Big Day

We note with pleasure that two lovely people we know – Australian Marian Carroll of Four Seasons and long-term Bali resident Brazilian Alexsander Martins Paim – tied the knot on June 5. It would have been a grand party, especially as it also tied together two representations of the Southern Cross, the stellar icon of the southern hemisphere night sky. It features on both the Australian and Brazilian flags.

The nuptials took place at former Alila Manggis executive chef Penelope Williams’ destination for gourmets, Bali Asli at Gelumpang, near Amlapura in Karangasem, and featured a megibung feast, served in the style of the royal family of Karangasem. We’re sure the Brazilians in the party were happy to forgo pão de queijo and coxinha on that occasion.

We hear there was a spot of Capoeira on hand, however. This will have helped the guests feast not only on the fine fare but also the spectacular views of Gunung Agung. Alex is from Porto Alegre in southern Brazil, where the local mountains aren’t quite as lofty but do occasionally sport picture-postcard snowfalls.

Bali Asli recently hosted the Great Chefs of Bali dinner. Female chefs from all over Bali cooked their signature dish as part of a meal celebrating the not to be missed feminine component of exemplary cuisine in kitchens. They raised Rp 56 million to help the nearby village of Pangi restore a traditional paon kitchen and also to build a needy family a bathroom and a family temple.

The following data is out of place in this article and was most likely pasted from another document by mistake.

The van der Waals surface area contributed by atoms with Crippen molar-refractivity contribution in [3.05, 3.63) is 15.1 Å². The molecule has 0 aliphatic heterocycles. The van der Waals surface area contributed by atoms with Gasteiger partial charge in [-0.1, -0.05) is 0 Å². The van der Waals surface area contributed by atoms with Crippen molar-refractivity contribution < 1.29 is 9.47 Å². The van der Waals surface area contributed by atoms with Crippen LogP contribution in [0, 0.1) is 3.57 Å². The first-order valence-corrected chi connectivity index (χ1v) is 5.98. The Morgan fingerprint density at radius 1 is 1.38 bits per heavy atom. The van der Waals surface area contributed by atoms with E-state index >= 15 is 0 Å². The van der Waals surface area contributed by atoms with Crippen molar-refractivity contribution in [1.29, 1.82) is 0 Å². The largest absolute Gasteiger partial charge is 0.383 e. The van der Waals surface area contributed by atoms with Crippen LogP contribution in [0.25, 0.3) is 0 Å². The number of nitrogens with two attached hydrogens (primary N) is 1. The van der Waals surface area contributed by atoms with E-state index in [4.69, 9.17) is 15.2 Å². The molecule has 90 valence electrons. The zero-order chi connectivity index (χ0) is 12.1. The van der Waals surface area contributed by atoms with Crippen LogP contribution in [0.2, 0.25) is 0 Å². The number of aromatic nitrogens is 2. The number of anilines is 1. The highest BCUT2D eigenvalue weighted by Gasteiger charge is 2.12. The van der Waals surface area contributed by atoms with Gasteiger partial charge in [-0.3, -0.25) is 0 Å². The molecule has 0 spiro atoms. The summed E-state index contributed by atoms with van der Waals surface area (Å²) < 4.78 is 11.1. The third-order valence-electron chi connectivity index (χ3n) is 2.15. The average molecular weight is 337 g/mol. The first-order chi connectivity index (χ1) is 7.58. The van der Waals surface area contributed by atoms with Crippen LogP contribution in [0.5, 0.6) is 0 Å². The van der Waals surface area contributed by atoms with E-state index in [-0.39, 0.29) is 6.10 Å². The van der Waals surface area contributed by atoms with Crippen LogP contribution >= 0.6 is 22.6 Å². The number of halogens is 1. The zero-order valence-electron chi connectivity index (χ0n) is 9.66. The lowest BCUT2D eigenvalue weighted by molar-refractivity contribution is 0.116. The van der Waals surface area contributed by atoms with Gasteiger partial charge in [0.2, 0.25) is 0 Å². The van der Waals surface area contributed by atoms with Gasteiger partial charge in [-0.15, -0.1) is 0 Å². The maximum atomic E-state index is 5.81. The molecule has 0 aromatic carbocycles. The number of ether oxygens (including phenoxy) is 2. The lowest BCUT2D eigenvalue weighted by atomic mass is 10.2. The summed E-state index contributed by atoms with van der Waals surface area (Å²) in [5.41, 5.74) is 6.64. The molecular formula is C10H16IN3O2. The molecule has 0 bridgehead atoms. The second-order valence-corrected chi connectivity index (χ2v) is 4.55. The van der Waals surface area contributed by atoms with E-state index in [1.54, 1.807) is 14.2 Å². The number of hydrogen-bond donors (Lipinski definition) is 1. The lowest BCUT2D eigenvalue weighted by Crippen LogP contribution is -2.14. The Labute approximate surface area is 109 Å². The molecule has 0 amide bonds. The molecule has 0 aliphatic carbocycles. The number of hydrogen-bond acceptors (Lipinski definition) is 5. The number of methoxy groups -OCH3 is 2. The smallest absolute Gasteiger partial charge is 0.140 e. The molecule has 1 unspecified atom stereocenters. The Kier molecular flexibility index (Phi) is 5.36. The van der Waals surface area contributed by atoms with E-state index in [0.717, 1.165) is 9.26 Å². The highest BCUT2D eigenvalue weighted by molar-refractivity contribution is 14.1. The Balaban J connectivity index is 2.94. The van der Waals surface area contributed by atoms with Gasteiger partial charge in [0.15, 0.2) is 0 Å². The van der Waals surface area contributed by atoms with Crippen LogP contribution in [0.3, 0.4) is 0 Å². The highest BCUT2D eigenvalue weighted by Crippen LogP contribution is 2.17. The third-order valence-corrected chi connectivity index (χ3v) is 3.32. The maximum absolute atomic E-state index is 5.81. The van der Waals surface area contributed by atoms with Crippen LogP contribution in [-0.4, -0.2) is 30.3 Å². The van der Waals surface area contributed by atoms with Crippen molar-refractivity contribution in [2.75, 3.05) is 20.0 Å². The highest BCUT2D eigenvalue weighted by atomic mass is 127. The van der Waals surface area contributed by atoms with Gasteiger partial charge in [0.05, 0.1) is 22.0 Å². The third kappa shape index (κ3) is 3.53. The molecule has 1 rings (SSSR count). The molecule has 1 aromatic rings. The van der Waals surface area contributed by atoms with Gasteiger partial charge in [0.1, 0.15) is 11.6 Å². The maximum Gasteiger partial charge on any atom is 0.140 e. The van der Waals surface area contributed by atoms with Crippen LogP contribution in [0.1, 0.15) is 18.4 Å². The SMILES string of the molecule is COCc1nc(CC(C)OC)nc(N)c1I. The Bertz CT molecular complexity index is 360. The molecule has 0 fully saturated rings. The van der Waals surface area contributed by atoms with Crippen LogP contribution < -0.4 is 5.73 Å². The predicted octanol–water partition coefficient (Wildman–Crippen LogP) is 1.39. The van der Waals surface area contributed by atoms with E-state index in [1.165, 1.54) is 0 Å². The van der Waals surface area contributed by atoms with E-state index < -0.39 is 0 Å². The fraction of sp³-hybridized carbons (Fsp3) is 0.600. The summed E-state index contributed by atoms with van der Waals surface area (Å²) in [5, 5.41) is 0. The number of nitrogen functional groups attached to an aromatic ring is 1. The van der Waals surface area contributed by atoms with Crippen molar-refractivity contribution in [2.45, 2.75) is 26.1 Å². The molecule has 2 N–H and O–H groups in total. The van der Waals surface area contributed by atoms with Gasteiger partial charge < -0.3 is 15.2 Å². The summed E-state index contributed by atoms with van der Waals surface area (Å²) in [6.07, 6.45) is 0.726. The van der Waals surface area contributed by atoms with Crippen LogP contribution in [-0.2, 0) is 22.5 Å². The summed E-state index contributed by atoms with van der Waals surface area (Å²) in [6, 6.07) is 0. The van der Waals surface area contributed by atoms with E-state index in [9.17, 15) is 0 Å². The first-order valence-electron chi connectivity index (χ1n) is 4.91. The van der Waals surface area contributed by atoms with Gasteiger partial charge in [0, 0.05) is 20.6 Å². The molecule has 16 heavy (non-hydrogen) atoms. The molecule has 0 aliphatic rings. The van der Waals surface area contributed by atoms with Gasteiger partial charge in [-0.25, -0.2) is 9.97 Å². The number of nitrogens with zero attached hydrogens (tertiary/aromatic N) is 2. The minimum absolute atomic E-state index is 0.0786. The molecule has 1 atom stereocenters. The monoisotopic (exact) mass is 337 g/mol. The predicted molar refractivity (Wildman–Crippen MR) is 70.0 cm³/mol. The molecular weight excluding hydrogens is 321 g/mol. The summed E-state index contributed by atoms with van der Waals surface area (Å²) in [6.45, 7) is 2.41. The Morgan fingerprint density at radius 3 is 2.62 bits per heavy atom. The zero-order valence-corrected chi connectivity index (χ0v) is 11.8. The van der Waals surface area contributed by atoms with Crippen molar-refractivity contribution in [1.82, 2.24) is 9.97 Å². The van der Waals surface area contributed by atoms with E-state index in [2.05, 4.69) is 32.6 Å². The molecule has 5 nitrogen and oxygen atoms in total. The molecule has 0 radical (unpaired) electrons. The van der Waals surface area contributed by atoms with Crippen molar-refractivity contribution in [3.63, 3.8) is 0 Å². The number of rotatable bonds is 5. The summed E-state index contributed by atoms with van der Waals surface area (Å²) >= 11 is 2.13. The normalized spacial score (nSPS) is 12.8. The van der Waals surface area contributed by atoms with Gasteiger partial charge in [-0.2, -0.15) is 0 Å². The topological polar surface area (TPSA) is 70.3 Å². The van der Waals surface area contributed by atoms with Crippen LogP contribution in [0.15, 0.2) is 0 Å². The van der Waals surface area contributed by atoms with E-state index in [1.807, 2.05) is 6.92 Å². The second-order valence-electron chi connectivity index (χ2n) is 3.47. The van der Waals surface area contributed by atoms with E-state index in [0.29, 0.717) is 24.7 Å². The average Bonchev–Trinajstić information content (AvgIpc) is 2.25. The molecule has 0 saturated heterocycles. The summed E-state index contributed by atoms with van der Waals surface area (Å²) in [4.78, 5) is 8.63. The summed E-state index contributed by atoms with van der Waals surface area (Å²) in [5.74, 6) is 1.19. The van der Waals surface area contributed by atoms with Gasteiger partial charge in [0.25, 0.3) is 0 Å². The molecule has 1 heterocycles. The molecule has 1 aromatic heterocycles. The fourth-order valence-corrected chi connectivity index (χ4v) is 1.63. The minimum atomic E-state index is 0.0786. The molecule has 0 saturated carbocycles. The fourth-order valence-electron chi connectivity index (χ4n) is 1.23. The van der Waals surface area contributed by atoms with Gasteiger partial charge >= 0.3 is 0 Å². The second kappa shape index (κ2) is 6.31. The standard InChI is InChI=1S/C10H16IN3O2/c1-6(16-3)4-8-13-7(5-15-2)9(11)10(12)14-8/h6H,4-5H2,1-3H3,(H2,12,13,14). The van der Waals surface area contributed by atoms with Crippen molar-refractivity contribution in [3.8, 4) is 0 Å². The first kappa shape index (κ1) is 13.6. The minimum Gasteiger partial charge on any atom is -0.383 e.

Scumbags

A sickening video showing a group of men from Tabanan regency savagely beating to death a black dog that they had led to a pole and then tied to it has gone round the world. Even more tragically, the dog was obviously a pet or at least habituated to being around people, since it was happily wagging its tail as it walked towards its execution place. It only panicked and began yelping piteously when it finally realized what was about to happen.

Such incidents, less the videoing, are regrettably possibly commonplace wherever thick young men with too much testosterone and too few brain cells gather, but that neither excuses nor explains it. Specifically, it is very bad for Bali’s image as a place of great spirituality. That’s already taken a hammering from the authorities’ fixation with killing dogs, vaccinated or not, in their mad and unnecessary panic over the rabies crisis that they have prolonged through their own negligence.

It’s against Indonesian law to mistreat an animal, especially in a way that causes painful death. So since these ridiculous and unpleasant young men had themselves videoed committing their crime and laughing while they did it, and since this incriminating evidence was downloaded elsewhere before their brain cells picked up enough power to think that perhaps they shouldn’t have posted it on Facebook, no doubt the police will take action.